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Honda delivers 2017 Clarity Fuel Cell to first six customers

And now they can drive in the carpool lane with impunity!

2017 Honda Clarity Fuel Cell
Antuan Goodwin/Roadshow

Last week, Chevrolet delivered its first Bolt EVs to customers. This week, it's Honda's turn to take the electric-delivery throne, as it delivered the first six examples of the 2017 Clarity Fuel Cell.

Honda handed the keys over to six lucky lessees at its American Honda Motor campus in Torrance, California yesterday. All six previously owned the Clarity FCX, its hydrogen-powered forebear. They were tapped for feedback that ultimately helped improve the new Clarity Fuel Cell.

Props to that one guy for rocking a bow tie at the delivery event.


The hand-off marked the first day that the Clarity Fuel Cell was available at specific dealers in California, as well. It is available for leasing at one of 12 different approved dealerships -- one in Sacramento, five in the Bay Area and six in Southern California. These dealers are well within the established hydrogen infrastructure -- as that expands, so will the number of approved fuel-cell dealerships.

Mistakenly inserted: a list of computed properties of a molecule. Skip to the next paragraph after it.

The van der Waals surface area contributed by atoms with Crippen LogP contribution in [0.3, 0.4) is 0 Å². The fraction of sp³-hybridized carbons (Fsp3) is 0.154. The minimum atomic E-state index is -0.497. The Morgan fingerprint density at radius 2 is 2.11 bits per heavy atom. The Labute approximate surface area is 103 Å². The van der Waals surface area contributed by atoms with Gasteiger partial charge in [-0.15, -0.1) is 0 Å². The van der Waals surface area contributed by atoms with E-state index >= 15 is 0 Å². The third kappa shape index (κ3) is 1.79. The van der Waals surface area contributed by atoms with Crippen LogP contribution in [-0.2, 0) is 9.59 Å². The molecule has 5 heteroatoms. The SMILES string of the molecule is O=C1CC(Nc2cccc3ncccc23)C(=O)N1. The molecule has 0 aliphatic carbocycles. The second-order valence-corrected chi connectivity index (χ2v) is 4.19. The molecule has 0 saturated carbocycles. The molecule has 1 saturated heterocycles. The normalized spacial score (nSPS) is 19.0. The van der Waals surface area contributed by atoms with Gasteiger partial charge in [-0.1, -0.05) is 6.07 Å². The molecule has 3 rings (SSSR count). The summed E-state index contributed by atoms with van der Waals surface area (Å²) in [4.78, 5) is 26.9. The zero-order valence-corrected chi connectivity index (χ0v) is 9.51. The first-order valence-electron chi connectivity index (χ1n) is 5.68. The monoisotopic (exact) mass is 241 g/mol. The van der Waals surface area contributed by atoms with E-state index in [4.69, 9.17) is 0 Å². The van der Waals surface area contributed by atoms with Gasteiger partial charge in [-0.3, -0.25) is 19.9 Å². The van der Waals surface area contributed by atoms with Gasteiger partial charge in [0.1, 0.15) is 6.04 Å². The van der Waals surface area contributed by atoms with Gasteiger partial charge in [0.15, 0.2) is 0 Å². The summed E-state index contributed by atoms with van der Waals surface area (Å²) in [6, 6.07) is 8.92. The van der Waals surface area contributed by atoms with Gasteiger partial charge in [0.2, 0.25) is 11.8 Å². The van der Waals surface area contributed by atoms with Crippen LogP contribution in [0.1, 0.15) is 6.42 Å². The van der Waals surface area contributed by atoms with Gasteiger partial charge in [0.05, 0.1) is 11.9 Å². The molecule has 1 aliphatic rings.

The Clarity requires a down payment of $2,868, followed by $369 per month for 36 months. The lease terms include 20,000 allowed miles each year, up to $15,000 in fuel and 24/7 roadside assistance. It's also eligible for California's "White Sticker," which allows zero-emissions vehicles to access carpool lanes with only a single occupant. The car carries a price tag around $60,000, but it is only available for leasing. It's still a bit of a science experiment, after all.

The 2017 Honda Clarity Fuel Cell converts compressed hydrogen gas into electricity, with the only byproduct being clean water. It has an EPA-estimated range of approximately 366 miles, and refueling takes between 3 and 5 minutes using a 70 MPa refueling station. It's loaded with all manner of tech, including the Honda Sensing suite of active and passive safety systems.

Now playing: Watch this: Can Honda's hydrogen-powered Clarity Fuel Cell go mainstream?